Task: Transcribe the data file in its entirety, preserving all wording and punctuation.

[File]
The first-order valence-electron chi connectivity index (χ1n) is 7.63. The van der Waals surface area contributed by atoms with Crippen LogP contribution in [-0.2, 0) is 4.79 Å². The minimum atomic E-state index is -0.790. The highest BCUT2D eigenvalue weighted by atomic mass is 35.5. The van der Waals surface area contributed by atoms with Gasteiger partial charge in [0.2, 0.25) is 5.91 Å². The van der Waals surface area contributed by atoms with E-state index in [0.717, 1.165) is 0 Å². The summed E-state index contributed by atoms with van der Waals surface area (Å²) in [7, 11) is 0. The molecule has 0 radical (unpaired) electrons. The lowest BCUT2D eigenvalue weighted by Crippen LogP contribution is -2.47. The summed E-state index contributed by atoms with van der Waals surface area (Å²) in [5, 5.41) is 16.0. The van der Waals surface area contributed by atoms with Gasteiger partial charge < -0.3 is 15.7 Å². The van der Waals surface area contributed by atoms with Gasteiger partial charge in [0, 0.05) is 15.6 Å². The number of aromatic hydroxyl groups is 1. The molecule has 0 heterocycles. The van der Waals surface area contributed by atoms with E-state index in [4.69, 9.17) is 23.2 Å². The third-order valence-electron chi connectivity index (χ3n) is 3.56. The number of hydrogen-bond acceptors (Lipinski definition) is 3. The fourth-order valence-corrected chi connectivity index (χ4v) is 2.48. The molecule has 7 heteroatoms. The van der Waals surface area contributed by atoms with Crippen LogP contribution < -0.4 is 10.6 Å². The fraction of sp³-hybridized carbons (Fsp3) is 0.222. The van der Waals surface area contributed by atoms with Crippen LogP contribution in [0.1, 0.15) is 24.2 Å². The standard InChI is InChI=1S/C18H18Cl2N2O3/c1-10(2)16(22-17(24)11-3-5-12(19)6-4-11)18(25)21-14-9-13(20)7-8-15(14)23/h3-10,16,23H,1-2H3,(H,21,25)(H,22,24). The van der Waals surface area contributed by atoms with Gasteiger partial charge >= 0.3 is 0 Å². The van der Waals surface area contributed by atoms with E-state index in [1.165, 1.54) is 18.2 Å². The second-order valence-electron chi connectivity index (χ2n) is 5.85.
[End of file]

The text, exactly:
The first-order valence-electron chi connectivity index (χ1n) is 7.63. The van der Waals surface area contributed by atoms with Crippen LogP contribution in [-0.2, 0) is 4.79 Å². The minimum atomic E-state index is -0.790. The highest BCUT2D eigenvalue weighted by atomic mass is 35.5. The van der Waals surface area contributed by atoms with Gasteiger partial charge in [0.2, 0.25) is 5.91 Å². The van der Waals surface area contributed by atoms with E-state index in [0.717, 1.165) is 0 Å². The summed E-state index contributed by atoms with van der Waals surface area (Å²) in [7, 11) is 0. The molecule has 0 radical (unpaired) electrons. The lowest BCUT2D eigenvalue weighted by Crippen LogP contribution is -2.47. The summed E-state index contributed by atoms with van der Waals surface area (Å²) in [5, 5.41) is 16.0. The van der Waals surface area contributed by atoms with Gasteiger partial charge < -0.3 is 15.7 Å². The van der Waals surface area contributed by atoms with Gasteiger partial charge in [0, 0.05) is 15.6 Å². The number of aromatic hydroxyl groups is 1. The molecule has 0 heterocycles. The van der Waals surface area contributed by atoms with E-state index in [4.69, 9.17) is 23.2 Å². The third-order valence-electron chi connectivity index (χ3n) is 3.56. The number of hydrogen-bond acceptors (Lipinski definition) is 3. The fourth-order valence-corrected chi connectivity index (χ4v) is 2.48. The molecule has 7 heteroatoms. The van der Waals surface area contributed by atoms with Crippen LogP contribution < -0.4 is 10.6 Å². The fraction of sp³-hybridized carbons (Fsp3) is 0.222. The van der Waals surface area contributed by atoms with Crippen LogP contribution in [0.1, 0.15) is 24.2 Å². The standard InChI is InChI=1S/C18H18Cl2N2O3/c1-10(2)16(22-17(24)11-3-5-12(19)6-4-11)18(25)21-14-9-13(20)7-8-15(14)23/h3-10,16,23H,1-2H3,(H,21,25)(H,22,24). The van der Waals surface area contributed by atoms with Gasteiger partial charge >= 0.3 is 0 Å². The van der Waals surface area contributed by atoms with E-state index in [1.165, 1.54) is 18.2 Å². The second-order valence-electron chi connectivity index (χ2n) is 5.85.